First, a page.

It is really interesting to watch the kids. They were very shy in the beginning, especially because of the language barrier. But with time, they have become less shy and it definitely has helped them. For example, even with the language barrier, everyone speaks videogames

—Exactly, especially kids. It’s really interesting to see how children communicate with each other regardless of speaking the language. 

Yes. So they interact a lot, with games and trying to communicate with each other. My son has been learning Japanese, so it’s really interesting to watch him interact with the guests, both learning different languages, and trying to interact with each other. I keep looking at him, and he will say “gomennasai!” for example, and I get so surprised that he’s been more comfortable communicating in Japanese. 

Sylvia has also participated in our Mochitsuki party, one of the events for our host community, and it was her first time participating in a mochitsuki event. We asked her a little bit about that as well, and she told us between laughs:

I was so shy at first, because in the States we have mochi, but it’s a different thing, and usually there’s ice cream inside. But I had never tried traditional Japanese mochi, and in the event, I was so shocked to see the process behind it. I was scared to do it, because I didn’t feel like I had the power to do that process, but the HelloWorld staff was so kind, and were very encouraging, so I ended up doing it near the end. It was very fun.

—How was the mochi? With no ice cream inside!

It was awesome! It is amazing, and now after the event, I keep going to the store to buy mochi with the bean paste inside. I like the ones with ice cream, they’re fine, but the traditional one is amazing. I love mochi now.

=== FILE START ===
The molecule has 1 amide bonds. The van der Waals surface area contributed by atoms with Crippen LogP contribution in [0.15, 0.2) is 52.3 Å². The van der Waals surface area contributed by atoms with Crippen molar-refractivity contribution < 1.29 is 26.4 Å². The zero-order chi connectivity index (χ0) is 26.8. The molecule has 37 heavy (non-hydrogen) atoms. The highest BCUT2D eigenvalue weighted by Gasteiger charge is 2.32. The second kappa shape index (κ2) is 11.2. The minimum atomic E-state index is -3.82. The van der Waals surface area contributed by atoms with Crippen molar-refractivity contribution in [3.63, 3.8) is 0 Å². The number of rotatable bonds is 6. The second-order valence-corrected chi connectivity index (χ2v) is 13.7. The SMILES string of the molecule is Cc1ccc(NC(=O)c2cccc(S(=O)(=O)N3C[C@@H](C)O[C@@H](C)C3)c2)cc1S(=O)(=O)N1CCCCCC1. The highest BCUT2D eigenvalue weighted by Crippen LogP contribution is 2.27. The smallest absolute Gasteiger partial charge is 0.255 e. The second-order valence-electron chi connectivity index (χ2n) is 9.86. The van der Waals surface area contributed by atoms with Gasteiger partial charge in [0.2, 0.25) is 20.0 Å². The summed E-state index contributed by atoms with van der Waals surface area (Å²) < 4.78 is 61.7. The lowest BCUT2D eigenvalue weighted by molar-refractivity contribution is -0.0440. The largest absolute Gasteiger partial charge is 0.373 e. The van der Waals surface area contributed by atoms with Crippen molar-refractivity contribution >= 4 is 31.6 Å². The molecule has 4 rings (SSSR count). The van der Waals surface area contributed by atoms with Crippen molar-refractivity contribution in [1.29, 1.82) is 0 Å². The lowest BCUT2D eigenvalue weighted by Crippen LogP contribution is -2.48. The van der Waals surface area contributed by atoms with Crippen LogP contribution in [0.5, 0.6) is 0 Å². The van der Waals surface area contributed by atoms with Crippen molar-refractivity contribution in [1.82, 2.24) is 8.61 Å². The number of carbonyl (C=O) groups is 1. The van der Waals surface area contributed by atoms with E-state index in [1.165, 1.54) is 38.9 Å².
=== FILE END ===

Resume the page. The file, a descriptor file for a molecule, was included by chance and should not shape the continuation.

Through the HelloWorld Cultural Exchange Program, our amazing Host Families share their culture and their daily life with Japanese students by welcoming them into their homes. However, it is also an opportunity for Host Families to learn about Japanese culture as well! If you want to read more about it, we suggest taking a look at our previous article “Learning From Each Other: A Touching Experience from Our Program”.

As Sylvia and her family have been experiencing, by becoming a host you can experience cultural exchange from your own home, and engage more with your local community. Her biggest motivation to become a host was to learn, and she told HelloWorld that this experience has opened her eyes and herself to new experiences that she wouldn’t have had elsewhere, such as the Mochitsuki event. 

What is the HelloWorld Cultural Exchange Program?

HelloWorld provides educational experiences to connect international families living in Japan with locals who want to learn about diverse cultures. Through our Cultural Exchange Program, Japanese students who are unable to go abroad get to spend 24-48 hours at the homes of international families, and get to experience the world in their own city.

So far, over 200+ host families have joined our program and 8000+ students have taken part in our cultural exchange.

Find more details on how to join us here!